Ever wonder how common is keratoconus in Lancaster, Pennsylvania?
Do people simply develop keratoconus overtime? Is it genetic?
Keratoconus has been a very complex and elusive eye disease that continues to baffle the world of eye health. Still, recent advanced surgical procedures and specialty contact lenses can help keratoconus patients achieve relatively normal vision, although the costs are generally high.
In severe cases where a cornea transplant is required, a patient will need to recover at home for weeks or longer placing strain on the rest of the family and finances.
How likely is someone to end up with keratoconus?
Estimates suggest that 1 out of 2000 people suffer from keratoconus.
Some optometrists who work with keratoconus patients speculate the rate is far more common nearing 1 out of 1000. Keratoconus, regardless, is considered rare, and there aren’t many indications that pinpoint which person is more likely to develop keratoconus.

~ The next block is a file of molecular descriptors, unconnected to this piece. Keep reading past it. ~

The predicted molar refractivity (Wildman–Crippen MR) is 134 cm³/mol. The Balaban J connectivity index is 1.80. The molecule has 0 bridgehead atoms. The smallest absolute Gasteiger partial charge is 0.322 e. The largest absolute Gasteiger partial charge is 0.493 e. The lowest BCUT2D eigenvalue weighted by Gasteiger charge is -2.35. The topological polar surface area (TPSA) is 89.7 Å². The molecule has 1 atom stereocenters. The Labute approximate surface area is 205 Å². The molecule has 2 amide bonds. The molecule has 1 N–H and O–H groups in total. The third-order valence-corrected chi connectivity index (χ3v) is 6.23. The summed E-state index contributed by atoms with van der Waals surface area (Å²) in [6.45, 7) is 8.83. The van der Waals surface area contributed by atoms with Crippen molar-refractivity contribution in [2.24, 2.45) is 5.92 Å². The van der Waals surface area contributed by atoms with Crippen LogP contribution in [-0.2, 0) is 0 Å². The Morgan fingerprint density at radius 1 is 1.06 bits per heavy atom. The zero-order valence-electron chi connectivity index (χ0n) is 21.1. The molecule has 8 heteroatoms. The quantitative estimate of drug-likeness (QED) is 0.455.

Keratoconus is most commonly diagnosed with:
- African Americans
- Teenagers/Early 20s
Keratoconus means that the cornea has developed an irregular shape, often leading to light sensitivity, blurry vision, and the inability to wear soft contact lenses.
These symptoms can indicate keratoconus, but further examination by an eye doctor will best assess whether you have keratoconus. An optometrist would need to use digital imaging to assess the health of the eye’s surface. Some forms of digital imaging check inside the eye to review blood vessels, the retina, or macula to ensure the critical aspects of the eyes structure is healthy. A patient with keratoconus who skips digital imaging or receives the wrong form of assessment will often go undiagnosed or misdiagnosed for years.
In order to ensure the best care and earliest detection for keratoconus or any corneal irregularity, schedule your next eye exam with one of our eye doctors in Lancaster, Pennsylvania, today.